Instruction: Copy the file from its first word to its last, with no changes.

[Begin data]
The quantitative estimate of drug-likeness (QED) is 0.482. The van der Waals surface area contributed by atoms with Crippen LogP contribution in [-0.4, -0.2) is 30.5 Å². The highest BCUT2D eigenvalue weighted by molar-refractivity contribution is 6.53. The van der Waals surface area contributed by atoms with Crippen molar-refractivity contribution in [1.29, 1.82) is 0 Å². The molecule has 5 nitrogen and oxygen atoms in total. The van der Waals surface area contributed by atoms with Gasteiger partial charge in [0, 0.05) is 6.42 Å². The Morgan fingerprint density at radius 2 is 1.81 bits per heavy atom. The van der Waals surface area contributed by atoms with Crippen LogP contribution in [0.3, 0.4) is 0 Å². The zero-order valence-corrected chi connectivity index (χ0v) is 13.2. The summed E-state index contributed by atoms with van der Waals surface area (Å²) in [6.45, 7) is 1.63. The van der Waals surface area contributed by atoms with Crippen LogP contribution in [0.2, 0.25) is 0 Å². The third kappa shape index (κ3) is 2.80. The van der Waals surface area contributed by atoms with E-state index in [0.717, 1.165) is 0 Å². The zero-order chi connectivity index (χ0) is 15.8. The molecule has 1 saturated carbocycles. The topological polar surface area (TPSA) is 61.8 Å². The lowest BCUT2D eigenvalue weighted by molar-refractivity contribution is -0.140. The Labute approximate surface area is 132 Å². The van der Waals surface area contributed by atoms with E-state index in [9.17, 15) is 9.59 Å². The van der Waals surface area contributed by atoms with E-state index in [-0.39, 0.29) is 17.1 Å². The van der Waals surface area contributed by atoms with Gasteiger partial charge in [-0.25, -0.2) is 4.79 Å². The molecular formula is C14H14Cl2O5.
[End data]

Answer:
The quantitative estimate of drug-likeness (QED) is 0.482. The van der Waals surface area contributed by atoms with Crippen LogP contribution in [-0.4, -0.2) is 30.5 Å². The highest BCUT2D eigenvalue weighted by molar-refractivity contribution is 6.53. The van der Waals surface area contributed by atoms with Crippen molar-refractivity contribution in [1.29, 1.82) is 0 Å². The molecule has 5 nitrogen and oxygen atoms in total. The van der Waals surface area contributed by atoms with Gasteiger partial charge in [0, 0.05) is 6.42 Å². The Morgan fingerprint density at radius 2 is 1.81 bits per heavy atom. The van der Waals surface area contributed by atoms with Crippen LogP contribution in [0.3, 0.4) is 0 Å². The zero-order valence-corrected chi connectivity index (χ0v) is 13.2. The summed E-state index contributed by atoms with van der Waals surface area (Å²) in [6.45, 7) is 1.63. The van der Waals surface area contributed by atoms with Crippen LogP contribution in [0.2, 0.25) is 0 Å². The third kappa shape index (κ3) is 2.80. The van der Waals surface area contributed by atoms with E-state index in [0.717, 1.165) is 0 Å². The zero-order chi connectivity index (χ0) is 15.8. The molecule has 1 saturated carbocycles. The topological polar surface area (TPSA) is 61.8 Å². The lowest BCUT2D eigenvalue weighted by molar-refractivity contribution is -0.140. The Labute approximate surface area is 132 Å². The van der Waals surface area contributed by atoms with E-state index in [9.17, 15) is 9.59 Å². The van der Waals surface area contributed by atoms with E-state index in [-0.39, 0.29) is 17.1 Å². The van der Waals surface area contributed by atoms with Gasteiger partial charge in [-0.25, -0.2) is 4.79 Å². The molecular formula is C14H14Cl2O5.